By KELLI MURRAY, Founder, MedSpeaks
The final year-end 'Health Innovators' meeting was paneled by three distinguished leaders within our Florida community: Bill Fair, director of Life Sciences Business Development at Tavistock Development, responsible for researching and curating innovating companies moving to the Lake Nona area, Christian Caballero, director of Public Affairs at Foley & Lardner, LLP and president of the TeleHealth Association of Florida, which advocates on behalf of the healthcare and business communities, and Phil Fibiger, VP of Engineering at Voalte, an Orlando-based company that develops smartphone alternatives that simplify caregiver communication.
We asked these local experts a series of questions centered on how to overcome hurdles when it comes to pragmatically deploying a start-up in the healthcare space. Here are the top 10 pearls that came from the discussion:
Test your hypothesis with end users from Day 1. Have as many 'back-of-the-napkin' conversations as you can to validate the problem and potential solution.
Understand what end user requirements are before you build a technology solution.
Identify your champion in the health organization and don't ignore RNs, techs and therapists who understand back-end systems.
Think small - regional hospitals and clinics often have ambitious visions and seek ways to solve challenges as quickly and as cost effectively as possible. Local clinics and pharmacy groups can also offer great options to obtain customer proof points and references.
Be persistent with large health systems - "you may hear 'no' fifty-five times before you talk to the right person."
Recognize that healthcare remains a conservative industry that is at the forefront of being setup with innovation opportunities.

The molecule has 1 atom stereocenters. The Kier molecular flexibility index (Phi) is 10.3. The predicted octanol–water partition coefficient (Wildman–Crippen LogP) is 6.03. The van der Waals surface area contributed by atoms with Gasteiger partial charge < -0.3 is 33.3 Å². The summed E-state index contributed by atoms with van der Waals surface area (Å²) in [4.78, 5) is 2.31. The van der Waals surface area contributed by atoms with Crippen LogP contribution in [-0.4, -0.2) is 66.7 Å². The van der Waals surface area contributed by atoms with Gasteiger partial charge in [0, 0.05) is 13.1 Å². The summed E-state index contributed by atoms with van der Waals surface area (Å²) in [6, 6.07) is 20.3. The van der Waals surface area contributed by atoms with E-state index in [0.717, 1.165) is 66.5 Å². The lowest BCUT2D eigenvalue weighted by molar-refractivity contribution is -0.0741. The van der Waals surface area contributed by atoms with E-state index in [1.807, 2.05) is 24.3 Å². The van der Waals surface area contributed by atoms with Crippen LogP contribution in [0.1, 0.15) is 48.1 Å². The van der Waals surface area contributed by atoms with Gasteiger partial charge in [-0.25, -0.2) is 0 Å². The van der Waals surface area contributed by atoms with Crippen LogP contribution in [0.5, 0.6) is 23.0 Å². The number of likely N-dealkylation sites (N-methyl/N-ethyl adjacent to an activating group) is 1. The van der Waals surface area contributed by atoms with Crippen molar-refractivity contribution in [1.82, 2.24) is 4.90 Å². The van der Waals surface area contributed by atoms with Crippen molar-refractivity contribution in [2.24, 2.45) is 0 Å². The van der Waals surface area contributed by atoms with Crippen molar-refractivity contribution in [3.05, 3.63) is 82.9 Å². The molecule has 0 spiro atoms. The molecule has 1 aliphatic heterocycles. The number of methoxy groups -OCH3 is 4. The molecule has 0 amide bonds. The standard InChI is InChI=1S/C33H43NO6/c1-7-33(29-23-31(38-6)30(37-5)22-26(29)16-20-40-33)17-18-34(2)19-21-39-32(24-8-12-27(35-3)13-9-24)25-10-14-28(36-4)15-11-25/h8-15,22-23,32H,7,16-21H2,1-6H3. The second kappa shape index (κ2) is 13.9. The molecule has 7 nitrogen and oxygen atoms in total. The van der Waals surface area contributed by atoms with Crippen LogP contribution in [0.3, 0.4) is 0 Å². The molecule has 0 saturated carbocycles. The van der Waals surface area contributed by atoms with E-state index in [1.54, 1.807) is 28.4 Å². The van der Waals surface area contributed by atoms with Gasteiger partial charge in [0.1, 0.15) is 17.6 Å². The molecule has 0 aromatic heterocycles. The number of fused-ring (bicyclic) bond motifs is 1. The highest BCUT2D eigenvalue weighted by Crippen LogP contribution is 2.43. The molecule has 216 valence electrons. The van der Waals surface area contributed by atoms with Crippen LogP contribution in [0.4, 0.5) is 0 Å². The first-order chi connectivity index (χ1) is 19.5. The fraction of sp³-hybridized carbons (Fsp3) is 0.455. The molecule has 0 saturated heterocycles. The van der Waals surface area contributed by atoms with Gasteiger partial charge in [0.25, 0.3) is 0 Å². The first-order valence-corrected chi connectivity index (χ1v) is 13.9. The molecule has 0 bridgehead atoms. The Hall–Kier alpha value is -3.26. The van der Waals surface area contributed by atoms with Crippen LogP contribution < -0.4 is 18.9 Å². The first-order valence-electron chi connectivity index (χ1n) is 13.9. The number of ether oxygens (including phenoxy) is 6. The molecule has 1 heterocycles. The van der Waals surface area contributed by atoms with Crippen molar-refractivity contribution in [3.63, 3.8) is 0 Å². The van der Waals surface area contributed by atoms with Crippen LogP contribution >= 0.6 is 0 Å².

Do not ignore patient advocacy and disease associations because these groups generally have money for venture philanthropy and influence in the space.
Network as much as possible at industry events, both local and regional to raise awareness about your value and brand.
Be acutely aware that decisions are made based upon VALUE. For example, a telehealth visit costs $50 as compared to an ER visit that costs upwards of $500. For insurance payers, there is high value in keeping their costs low. For parents of young children, averting the ER lessens the inconvenience of commuting a sick child, eliminates unwanted disease exposure and wait times, and for hospitals, it reduces non-urgent cases from clogging the ER.
Be able to really prove ROI (return on investment) and/or identify an existing budget. For example, Voalte replaced wired/corded phones, which were already a budgeted capital expense. Seek out opportunities to "displace by replacing" existing spend.
For more information on medical entrepreneurialism and to get involved with the Health Innovators community, please send an inquiry to firstname.lastname@example.org.